State capture: Witness breaks down explaining how Guptas captured Denel

FILE PHOTO: Denel company logo is seen at the entrance of their business divisions in Pretoria, South Africa, December 4, 2018 Picture taken December 4, 2018. REUTERS/Siphiwe Sibeko/File Photo

Former contracts manager at Denel Land Systems (DLS), Celia Malahlela, was in tears at the state capture inquiry on Tuesday when she recalled how the Gupta family captured the state-owned company.

Malahlela was testifying about three contracts the company had awarded to VR Laser, a company linked to the Guptas and former president Jacob Zuma’s son Duduzane Zuma.

She said she was forced to leave DLS, which is a subsidiary of the state-owned weapons manufacturer Denel, because her attempts to stop Gupta capture were ignored.

She testified how then DSL chief executive Stephan Burger watered down her complaint about how continued awarding of contracts to the Gupta-linked company would reverse the good work they had done.

This was despite Malahlela, in an e-mail to Burger complaining about the Guptas, having sung praises to Burger for turning DLS from a division with an annual turnover of R300m to more than R2bn.

According to her, this great work was being undone by Burger, who looked the other way and aided irregularities for the benefit of VR Laser.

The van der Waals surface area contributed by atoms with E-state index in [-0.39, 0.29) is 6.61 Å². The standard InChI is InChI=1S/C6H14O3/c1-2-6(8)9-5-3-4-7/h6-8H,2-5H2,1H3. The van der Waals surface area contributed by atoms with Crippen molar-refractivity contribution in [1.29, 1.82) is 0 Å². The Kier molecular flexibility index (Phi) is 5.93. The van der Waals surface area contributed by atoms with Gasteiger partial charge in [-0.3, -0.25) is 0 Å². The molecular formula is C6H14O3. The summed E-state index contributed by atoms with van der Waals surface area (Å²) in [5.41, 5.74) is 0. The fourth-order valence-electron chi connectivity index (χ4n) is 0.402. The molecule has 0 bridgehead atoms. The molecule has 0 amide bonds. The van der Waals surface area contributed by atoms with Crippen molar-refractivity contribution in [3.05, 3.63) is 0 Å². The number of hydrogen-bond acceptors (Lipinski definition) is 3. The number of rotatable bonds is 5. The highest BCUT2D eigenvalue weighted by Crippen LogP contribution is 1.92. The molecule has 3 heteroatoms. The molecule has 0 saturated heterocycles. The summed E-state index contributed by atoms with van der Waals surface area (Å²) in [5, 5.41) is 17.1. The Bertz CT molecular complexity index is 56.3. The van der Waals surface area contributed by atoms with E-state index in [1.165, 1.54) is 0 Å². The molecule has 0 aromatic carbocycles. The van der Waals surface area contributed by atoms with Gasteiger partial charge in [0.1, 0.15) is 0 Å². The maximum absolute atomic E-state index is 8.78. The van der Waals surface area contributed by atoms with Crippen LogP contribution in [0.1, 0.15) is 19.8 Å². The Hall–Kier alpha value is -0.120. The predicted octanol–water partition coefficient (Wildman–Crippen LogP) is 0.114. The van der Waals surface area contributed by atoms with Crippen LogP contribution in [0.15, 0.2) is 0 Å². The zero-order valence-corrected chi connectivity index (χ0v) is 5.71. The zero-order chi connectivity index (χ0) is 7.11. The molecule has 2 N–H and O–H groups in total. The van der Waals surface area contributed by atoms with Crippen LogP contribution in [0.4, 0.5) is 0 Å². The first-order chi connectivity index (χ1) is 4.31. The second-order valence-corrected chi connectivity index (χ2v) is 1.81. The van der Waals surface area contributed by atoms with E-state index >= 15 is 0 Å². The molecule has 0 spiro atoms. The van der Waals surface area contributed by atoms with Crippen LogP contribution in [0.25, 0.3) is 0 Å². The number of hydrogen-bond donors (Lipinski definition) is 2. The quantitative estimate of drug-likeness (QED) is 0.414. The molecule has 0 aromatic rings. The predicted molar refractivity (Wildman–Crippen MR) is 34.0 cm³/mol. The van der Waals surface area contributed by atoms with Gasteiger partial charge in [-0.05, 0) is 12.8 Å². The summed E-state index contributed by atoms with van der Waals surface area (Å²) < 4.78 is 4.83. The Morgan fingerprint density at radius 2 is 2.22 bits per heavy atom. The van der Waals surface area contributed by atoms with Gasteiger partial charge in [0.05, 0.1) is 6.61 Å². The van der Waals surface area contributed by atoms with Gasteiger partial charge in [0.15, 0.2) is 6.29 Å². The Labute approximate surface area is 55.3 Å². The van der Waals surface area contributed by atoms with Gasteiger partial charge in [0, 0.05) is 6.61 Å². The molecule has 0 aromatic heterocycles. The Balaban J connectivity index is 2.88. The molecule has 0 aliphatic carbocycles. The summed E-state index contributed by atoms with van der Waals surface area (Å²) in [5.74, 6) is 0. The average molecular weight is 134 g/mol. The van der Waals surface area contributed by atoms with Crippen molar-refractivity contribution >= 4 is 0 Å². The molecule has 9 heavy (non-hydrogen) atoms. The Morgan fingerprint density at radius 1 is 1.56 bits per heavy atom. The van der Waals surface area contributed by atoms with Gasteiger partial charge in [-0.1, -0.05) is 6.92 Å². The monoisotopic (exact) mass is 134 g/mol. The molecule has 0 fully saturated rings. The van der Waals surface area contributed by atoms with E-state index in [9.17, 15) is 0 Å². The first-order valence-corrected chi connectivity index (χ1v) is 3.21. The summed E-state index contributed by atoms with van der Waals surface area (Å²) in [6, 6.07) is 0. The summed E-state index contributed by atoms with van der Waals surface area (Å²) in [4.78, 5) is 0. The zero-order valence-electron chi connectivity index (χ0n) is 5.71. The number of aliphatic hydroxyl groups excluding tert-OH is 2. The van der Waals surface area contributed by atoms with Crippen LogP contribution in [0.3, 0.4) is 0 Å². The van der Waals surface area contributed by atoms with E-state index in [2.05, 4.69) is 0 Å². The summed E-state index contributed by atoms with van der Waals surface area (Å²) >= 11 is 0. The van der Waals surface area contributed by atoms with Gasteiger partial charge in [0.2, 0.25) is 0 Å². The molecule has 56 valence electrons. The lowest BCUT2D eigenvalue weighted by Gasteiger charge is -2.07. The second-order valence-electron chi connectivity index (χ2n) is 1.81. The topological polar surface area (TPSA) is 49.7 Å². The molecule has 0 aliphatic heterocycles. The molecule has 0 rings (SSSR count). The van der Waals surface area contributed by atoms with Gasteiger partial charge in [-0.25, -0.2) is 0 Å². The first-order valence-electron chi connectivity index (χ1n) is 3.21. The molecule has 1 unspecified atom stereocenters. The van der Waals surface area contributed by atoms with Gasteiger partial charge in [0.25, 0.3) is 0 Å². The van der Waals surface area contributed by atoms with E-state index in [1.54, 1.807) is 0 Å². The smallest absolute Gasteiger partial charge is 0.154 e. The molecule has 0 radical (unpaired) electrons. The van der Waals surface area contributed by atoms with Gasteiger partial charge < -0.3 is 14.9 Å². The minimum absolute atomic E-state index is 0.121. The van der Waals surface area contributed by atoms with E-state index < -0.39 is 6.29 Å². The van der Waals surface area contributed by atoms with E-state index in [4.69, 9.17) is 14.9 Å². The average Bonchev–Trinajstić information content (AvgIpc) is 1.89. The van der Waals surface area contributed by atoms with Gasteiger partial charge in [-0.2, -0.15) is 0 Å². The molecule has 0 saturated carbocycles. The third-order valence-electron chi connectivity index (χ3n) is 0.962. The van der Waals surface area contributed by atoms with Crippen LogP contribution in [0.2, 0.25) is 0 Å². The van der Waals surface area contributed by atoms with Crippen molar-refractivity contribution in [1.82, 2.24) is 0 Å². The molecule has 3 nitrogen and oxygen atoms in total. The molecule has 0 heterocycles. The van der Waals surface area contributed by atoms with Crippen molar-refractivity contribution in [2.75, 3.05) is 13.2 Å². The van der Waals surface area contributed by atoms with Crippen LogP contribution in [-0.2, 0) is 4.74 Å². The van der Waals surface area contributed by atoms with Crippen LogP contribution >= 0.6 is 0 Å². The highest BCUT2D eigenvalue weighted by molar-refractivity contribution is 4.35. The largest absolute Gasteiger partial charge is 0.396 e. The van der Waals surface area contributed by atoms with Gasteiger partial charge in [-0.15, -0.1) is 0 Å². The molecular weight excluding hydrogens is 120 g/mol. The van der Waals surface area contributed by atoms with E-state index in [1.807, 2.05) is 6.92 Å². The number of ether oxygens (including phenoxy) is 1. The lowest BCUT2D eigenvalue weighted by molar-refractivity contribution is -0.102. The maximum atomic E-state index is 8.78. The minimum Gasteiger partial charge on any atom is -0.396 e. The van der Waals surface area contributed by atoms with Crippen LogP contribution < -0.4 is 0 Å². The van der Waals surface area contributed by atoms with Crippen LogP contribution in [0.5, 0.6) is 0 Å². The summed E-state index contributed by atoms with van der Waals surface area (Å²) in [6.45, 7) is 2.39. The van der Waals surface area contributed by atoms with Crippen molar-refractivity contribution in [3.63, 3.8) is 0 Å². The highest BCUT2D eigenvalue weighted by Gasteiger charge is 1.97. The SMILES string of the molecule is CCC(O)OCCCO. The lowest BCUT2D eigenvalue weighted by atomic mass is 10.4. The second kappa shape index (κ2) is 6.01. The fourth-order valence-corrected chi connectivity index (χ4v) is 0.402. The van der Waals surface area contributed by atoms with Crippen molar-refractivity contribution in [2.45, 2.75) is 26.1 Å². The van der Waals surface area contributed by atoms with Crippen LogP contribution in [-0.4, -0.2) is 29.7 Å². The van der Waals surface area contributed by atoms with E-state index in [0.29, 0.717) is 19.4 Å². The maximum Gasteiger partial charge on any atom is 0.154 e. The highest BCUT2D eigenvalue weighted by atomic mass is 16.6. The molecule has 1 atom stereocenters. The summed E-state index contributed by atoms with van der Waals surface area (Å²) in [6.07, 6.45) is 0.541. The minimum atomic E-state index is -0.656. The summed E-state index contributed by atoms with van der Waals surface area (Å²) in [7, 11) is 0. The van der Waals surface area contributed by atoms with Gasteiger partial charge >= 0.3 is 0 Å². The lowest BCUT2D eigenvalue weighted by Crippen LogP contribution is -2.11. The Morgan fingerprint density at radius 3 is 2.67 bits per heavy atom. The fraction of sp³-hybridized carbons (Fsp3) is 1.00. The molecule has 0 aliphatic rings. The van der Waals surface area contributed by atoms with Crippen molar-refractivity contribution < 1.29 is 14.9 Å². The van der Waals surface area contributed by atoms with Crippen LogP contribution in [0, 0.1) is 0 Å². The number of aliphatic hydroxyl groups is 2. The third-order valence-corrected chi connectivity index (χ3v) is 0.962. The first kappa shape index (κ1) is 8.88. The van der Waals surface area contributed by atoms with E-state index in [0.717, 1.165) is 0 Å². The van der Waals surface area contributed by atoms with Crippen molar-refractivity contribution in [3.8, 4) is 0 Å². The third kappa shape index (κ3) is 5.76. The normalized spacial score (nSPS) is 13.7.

She highlighted three contracts awarded to the company in three successive years.

The first was in 2014, with a potential value that was first estimated at R365m but because that amount could not be approved by Burger without going to the board, it was reduced to R192m.

VR Laser, for this contract, was appointed even though LMS, a company which had also submitted a bid and was majority owned by Denel, quoted R100m less.

Malahlela said Burger was determined that the contract be given to VR Laser and was obsessed with getting updates from her as an official at supply chain management.

“It was not ordinary for the CEO to come to my office and ask me about procurement issues. He demanded regular updates and asked me to give him feedback on a regular basis,” said Malahlela.

“I sent him an e-mail and he responded that he was prepared to defend VR Laser as they were number 1 in point scoring,” she said.

In 2015, VR Laser was again favoured for another contract, this time for steel components.

In this instance, DLS employed the “sole supplier” approach to avoid going out on open tender. This was done even though Malahlela, as contracts manager at SCM, advised that the tender be open to other suppliers.

That was not her only advice ignored as she had also said the contract must be limited to three years.

In the end, Burger and others went behind her back, signing an agreement with VR Laser for 10 years without the process going on open tender.

However, group executive for supply chain management Dennis Mlambo refused to sign it off.

The last straw, Malahlela testified, was in 2016 when the third contract was awarded to the Gupta-linked company.

This job had already been given to LMS the year before but was cancelled after it failed to meet time frames, occasioned by DLS changing the specifications after the order had been issued and accepted by LMS.

It was to be awarded to VR Laser in 2016, forcing Malahlela to throw in the towel in her fight to point out the flouting of processes.